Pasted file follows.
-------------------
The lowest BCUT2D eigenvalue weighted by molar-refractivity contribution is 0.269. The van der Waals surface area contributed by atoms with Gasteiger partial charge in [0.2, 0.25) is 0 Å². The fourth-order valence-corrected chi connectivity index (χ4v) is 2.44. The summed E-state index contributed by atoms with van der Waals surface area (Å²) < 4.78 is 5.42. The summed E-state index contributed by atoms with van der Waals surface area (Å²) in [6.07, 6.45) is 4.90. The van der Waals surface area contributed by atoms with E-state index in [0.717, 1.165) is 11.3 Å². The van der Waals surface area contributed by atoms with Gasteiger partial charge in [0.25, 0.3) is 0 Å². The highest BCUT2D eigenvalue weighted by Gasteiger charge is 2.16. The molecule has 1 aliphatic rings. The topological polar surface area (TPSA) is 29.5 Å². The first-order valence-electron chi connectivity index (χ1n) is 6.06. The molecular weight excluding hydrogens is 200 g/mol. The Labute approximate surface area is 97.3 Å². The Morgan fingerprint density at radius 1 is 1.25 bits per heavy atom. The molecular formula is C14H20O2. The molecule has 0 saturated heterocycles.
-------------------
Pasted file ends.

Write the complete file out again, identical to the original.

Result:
The lowest BCUT2D eigenvalue weighted by molar-refractivity contribution is 0.269. The van der Waals surface area contributed by atoms with Gasteiger partial charge in [0.2, 0.25) is 0 Å². The fourth-order valence-corrected chi connectivity index (χ4v) is 2.44. The summed E-state index contributed by atoms with van der Waals surface area (Å²) < 4.78 is 5.42. The summed E-state index contributed by atoms with van der Waals surface area (Å²) in [6.07, 6.45) is 4.90. The van der Waals surface area contributed by atoms with E-state index in [0.717, 1.165) is 11.3 Å². The van der Waals surface area contributed by atoms with Gasteiger partial charge in [0.25, 0.3) is 0 Å². The highest BCUT2D eigenvalue weighted by Gasteiger charge is 2.16. The molecule has 1 aliphatic rings. The topological polar surface area (TPSA) is 29.5 Å². The first-order valence-electron chi connectivity index (χ1n) is 6.06. The molecular weight excluding hydrogens is 200 g/mol. The Labute approximate surface area is 97.3 Å². The Morgan fingerprint density at radius 1 is 1.25 bits per heavy atom. The molecular formula is C14H20O2. The molecule has 0 saturated heterocycles.